On 2 April 2019 the lecture The White Armband Day – Cross-boarder remembrance to the genocide in Prijedor (Bosnia-Herzegovina) by Johanna Paul took place. After an introduction by Daniele Toro, the artist Anita Zečić spoke about her exhibition and her own ties with the genozid in Prijedor. Afterwards the audience was lead through the exhibition. This was followed by doctoral researcher Johanna Pauls presentation and a discussion.
From left to right: Artist Anita Zečić and moderator Daniele Toro, the art exhibition from outside and inside, as well as lecturer Johanna Paul
The next lecture on 7 May by Zeynep Demir will be about „The Mental Health of Young Migrants in the (Post)Migration Society“.
Everyone is cordially invited. Entrace is free of charge.Further information about the lecture series:
Original post from 26 March 2019:
On 2 April from 1 to 8 pm an exhibition of the travelling memorial "Prijedor '92" by artist Anita Zečić takes place at Ravensberger Park in front of the Volkshochschule Bielefeld. The installation is a dedication for all civilian casualties of Prijedors of the war in Bosnien-Herzegowina (1992–95). Despite struggeling for many years, a memorial does not exist in Prijedor. This exhibition supports the demand of the survivors and makes a first step toward a permanent memorial. The intent of the installation is to facilitate the sense of fear in closed and narrow spaces without the option to escape. This is only a part of the emotions the captives of the concentration camps had to endure.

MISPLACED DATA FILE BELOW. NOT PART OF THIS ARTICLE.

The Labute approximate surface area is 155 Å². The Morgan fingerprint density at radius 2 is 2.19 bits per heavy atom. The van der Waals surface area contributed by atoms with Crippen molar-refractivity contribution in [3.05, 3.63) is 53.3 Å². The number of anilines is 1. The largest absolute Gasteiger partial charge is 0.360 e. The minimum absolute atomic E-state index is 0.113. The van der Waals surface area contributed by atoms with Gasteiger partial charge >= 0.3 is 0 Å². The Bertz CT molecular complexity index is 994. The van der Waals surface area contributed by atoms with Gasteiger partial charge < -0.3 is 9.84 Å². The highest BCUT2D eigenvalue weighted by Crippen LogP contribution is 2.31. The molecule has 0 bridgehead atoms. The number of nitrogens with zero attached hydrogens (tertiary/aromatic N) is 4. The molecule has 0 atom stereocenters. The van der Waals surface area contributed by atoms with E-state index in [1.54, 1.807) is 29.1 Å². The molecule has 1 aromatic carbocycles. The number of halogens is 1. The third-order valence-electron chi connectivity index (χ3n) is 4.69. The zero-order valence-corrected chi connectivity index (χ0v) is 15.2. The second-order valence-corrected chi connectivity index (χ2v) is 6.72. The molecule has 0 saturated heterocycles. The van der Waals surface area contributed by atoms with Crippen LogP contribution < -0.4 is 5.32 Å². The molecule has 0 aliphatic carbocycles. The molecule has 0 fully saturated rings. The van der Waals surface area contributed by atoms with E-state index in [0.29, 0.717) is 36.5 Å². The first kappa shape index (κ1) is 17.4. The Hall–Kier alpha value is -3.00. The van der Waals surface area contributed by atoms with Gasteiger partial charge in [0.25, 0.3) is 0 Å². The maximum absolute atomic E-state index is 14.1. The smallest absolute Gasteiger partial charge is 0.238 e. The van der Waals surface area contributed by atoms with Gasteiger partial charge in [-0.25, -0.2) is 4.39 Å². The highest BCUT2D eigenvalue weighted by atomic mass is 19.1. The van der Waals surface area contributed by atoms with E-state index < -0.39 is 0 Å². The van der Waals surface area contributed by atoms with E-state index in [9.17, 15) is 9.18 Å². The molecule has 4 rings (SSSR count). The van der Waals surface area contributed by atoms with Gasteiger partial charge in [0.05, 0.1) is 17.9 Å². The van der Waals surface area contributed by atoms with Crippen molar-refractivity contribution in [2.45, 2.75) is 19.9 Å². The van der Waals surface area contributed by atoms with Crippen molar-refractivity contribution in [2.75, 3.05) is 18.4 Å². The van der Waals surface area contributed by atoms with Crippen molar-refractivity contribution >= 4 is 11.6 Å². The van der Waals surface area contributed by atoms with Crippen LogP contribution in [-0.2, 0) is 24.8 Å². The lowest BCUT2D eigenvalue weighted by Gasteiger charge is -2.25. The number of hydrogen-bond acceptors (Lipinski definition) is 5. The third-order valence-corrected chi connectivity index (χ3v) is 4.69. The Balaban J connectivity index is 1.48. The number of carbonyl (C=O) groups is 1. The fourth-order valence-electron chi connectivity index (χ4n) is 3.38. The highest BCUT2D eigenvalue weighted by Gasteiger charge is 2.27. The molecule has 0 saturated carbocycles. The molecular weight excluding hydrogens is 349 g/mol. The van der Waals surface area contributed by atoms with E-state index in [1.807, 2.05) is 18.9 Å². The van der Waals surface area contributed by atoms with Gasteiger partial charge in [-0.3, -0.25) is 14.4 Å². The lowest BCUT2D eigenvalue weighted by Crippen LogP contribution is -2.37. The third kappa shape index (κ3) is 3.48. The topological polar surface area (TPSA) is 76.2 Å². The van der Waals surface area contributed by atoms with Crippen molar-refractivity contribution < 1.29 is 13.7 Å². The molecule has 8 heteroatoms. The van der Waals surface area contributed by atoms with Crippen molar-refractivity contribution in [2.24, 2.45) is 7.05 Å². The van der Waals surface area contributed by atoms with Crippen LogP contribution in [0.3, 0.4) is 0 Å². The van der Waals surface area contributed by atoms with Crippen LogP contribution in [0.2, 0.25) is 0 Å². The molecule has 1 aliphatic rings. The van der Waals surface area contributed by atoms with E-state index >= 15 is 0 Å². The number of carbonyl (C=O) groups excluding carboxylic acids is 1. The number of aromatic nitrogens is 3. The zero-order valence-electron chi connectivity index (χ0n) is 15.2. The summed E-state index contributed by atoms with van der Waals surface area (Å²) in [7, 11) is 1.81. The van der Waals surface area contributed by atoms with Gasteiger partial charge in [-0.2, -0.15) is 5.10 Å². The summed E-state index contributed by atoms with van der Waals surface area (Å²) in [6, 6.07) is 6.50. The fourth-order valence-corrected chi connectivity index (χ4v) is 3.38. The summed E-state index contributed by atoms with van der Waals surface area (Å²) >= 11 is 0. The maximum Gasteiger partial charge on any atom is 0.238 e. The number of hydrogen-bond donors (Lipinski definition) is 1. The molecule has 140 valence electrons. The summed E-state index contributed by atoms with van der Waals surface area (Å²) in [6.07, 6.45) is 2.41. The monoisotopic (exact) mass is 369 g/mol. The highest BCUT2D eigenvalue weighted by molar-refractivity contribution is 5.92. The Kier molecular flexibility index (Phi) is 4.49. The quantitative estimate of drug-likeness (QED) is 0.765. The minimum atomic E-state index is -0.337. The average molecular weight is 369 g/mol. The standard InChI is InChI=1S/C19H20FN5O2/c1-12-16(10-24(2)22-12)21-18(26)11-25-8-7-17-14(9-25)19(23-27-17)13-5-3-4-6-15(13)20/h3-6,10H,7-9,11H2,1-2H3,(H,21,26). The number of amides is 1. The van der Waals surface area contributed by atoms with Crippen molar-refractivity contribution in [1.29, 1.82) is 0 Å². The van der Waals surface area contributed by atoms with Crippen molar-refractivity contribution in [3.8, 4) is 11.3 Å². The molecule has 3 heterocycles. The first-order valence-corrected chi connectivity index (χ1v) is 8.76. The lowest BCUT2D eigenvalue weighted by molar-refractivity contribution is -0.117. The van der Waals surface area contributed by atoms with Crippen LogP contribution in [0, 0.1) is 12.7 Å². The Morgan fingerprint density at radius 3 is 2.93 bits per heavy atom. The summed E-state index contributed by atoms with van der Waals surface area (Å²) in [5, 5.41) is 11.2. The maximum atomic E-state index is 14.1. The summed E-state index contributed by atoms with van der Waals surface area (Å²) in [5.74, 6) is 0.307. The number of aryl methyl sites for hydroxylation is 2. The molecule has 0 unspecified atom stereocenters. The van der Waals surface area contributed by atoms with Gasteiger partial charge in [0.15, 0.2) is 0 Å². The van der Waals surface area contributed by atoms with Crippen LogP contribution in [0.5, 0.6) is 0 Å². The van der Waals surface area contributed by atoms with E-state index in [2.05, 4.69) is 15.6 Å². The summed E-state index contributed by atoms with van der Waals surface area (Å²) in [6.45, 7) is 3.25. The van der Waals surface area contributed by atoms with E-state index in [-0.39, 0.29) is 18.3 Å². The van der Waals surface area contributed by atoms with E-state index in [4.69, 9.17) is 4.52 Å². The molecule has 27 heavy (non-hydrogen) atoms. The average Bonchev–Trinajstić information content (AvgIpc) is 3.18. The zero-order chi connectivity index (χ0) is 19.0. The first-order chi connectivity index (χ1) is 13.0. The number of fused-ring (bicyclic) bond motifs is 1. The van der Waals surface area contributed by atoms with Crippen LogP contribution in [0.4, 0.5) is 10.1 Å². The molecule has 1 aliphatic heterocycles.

The exhibition accompanies the lecture The White Armband Day – Cross-boarder remembrance to the genocide in Prijedor (Bosnia-Herzegovina) by Johanna Paul (2 April, 6-8 pm, vhs). Both events are a part of the public lecture series Linie 4 "About the Dealing with Discrimination: News From Social Sciences and History" which takes place from 19 March to 25 June and offers various presentations by members of the Bielefeld Graduate School in History and Sociology (BGHS).
Linie 4 - Start of events
About the Dealing with Discrimination: News from Social Sciences and History, is the title of the lecture series Linie 4 in the VHS, which has opened on 19 March by Malika Mansouri.
She talked about the topic "50 Years of ICERD - The United Nations on Racial Discrimination in and by Germany". The well-attended lecture invited with exciting input to discussion and questions.
Malika, how was the event for you?